No LGBT Rights Mentioned in Sotomayor's Confirmation Hearing

I watched the opening statements made by the nineteen senators in Monday's confirmation hearing for Judge Sotomayor. Each senator previewed what they were going to be asking Judge Sotomayor tomorrow, and as a gay man I was disappointed. Not one Senator stated that he or she would be asking Judge Sotomayor about the need to protect the rights of the LGBT community. How can that be? Judge Sotomayor will sit on the court and decide major decisions that affect the LGBT community but not one senator stated that these inherent rights were important enough to ask her about in the hearing. Senators made clear they would be asking about many other rights including gun rights, environmental rights, the rights of religious minorities, the rights of communities of color, and the right of women to choose. But not one said they would ask about LGBT rights.

In fact, the only senators to bring up gay issues were Senator Tom Corburn of Oklahoma and Senator John Cornyn of Texas, both of whom mentioned gay issues to bash the idea of gay rights. Senator Corburn mentioned he disagreed with the "empathy standard" in which a judge who hears a case on gay rights would look at the case through the eyes of gay people. Senator Cornyn on the other hand chastised the Supreme Court for inventing "new rights" such as the right to "sexual activity," a clear reference to the courts overturning of sodomy laws in Lawrence v. Texas.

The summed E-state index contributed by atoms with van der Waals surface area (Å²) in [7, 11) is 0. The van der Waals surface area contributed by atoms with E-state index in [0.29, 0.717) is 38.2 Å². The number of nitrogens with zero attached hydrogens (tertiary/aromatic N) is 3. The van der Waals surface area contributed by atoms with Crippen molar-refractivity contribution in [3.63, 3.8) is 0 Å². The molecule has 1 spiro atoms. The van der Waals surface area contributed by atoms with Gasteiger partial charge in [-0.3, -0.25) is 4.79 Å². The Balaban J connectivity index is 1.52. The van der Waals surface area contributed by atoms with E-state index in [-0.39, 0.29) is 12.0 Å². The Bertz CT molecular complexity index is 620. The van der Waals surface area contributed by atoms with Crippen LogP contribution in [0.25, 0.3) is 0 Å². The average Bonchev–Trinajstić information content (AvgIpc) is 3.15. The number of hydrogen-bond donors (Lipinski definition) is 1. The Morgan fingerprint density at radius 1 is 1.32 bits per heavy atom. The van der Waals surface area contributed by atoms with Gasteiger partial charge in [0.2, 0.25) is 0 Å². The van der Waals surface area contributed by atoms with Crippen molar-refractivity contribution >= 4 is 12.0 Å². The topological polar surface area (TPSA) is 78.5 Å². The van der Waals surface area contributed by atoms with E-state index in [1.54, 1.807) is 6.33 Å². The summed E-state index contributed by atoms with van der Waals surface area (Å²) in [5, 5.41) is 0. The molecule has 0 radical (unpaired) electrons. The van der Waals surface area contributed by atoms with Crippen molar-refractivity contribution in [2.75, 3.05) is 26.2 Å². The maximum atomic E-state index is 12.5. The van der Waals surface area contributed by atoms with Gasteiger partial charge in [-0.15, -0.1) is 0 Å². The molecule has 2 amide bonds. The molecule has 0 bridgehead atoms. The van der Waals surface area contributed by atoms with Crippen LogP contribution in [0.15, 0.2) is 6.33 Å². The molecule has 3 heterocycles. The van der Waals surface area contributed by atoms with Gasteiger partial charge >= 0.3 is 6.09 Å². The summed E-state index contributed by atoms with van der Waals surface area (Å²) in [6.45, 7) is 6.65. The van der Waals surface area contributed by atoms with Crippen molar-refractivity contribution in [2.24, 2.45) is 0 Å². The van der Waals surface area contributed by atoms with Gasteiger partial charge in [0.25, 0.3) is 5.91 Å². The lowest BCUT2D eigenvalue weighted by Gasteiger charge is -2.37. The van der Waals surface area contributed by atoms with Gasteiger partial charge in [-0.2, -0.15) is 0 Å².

For those keeping score, that's two senators who felt the need to gay bash and no senators who felt the need to speak up for gay rights. All this while liberal senators, time and again, heralded the importance of diversity. Time and again, senators made clear that Judge Sotomayor's Latina background would only add to her value as a judge. I couldn't agree more. Being a minority allows Judge Sotomayor by manner of her life experience, the ability to see and understand issues differently. Perhaps, that is why no senator sought fit to ask about the rights of gay people. After all, the United States Senate has no diversity when it comes to the LGBT community. There are no openly gay senators. There never has been an openly gay senator. So perhaps it is not surprising that all senators forget to ask about gay rights because when push comes to shove gay rights simply aren't important to them in same way that they would be important to a gay person.

But that should not mean that gay rights aren't important. The simple fact is this: LGBT people matter and need to hear that Judge Sotomayor will protect our rights as a member of the Supreme Court.

So senators, when the hearing resumes, do right by the LGBT community. Ask Judge Sotomayor about our lives, our rights and our humanity. Given we still cannot serve openly in the military, we can still be fired in over thirty states because of our sexual orientation and even more because of our gender identity, and we still do not have the full rights of marriage, I can think of no community who needs such assurances more.